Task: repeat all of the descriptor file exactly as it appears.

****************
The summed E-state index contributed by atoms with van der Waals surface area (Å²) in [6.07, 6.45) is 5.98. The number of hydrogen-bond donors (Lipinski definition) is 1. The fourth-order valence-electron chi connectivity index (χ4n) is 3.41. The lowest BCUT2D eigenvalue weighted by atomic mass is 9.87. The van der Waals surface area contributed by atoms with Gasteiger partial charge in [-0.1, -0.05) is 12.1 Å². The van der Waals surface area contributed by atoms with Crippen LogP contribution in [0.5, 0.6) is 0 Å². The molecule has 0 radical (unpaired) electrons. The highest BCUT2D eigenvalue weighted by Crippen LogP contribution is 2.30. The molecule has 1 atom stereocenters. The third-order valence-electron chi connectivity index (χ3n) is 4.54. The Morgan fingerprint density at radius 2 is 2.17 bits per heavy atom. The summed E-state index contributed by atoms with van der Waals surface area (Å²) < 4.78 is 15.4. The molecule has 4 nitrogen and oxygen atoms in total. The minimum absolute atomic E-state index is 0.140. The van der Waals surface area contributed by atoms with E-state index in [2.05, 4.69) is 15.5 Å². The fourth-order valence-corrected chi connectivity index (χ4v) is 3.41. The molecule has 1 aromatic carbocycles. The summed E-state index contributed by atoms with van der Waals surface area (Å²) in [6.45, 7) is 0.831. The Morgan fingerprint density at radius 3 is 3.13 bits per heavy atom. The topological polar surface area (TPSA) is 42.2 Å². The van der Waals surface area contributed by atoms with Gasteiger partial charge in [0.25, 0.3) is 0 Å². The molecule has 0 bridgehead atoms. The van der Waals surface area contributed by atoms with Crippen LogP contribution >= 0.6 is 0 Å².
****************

The summed E-state index contributed by atoms with van der Waals surface area (Å²) in [6.07, 6.45) is 5.98. The number of hydrogen-bond donors (Lipinski definition) is 1. The fourth-order valence-electron chi connectivity index (χ4n) is 3.41. The lowest BCUT2D eigenvalue weighted by atomic mass is 9.87. The van der Waals surface area contributed by atoms with Gasteiger partial charge in [-0.1, -0.05) is 12.1 Å². The van der Waals surface area contributed by atoms with Crippen LogP contribution in [0.5, 0.6) is 0 Å². The molecule has 0 radical (unpaired) electrons. The highest BCUT2D eigenvalue weighted by Crippen LogP contribution is 2.30. The molecule has 1 atom stereocenters. The third-order valence-electron chi connectivity index (χ3n) is 4.54. The Morgan fingerprint density at radius 2 is 2.17 bits per heavy atom. The summed E-state index contributed by atoms with van der Waals surface area (Å²) < 4.78 is 15.4. The molecule has 4 nitrogen and oxygen atoms in total. The minimum absolute atomic E-state index is 0.140. The van der Waals surface area contributed by atoms with E-state index in [2.05, 4.69) is 15.5 Å². The fourth-order valence-corrected chi connectivity index (χ4v) is 3.41. The molecule has 1 aromatic carbocycles. The summed E-state index contributed by atoms with van der Waals surface area (Å²) in [6.45, 7) is 0.831. The Morgan fingerprint density at radius 3 is 3.13 bits per heavy atom. The topological polar surface area (TPSA) is 42.2 Å². The van der Waals surface area contributed by atoms with Gasteiger partial charge in [0.25, 0.3) is 0 Å². The molecule has 0 bridgehead atoms. The van der Waals surface area contributed by atoms with Crippen LogP contribution >= 0.6 is 0 Å².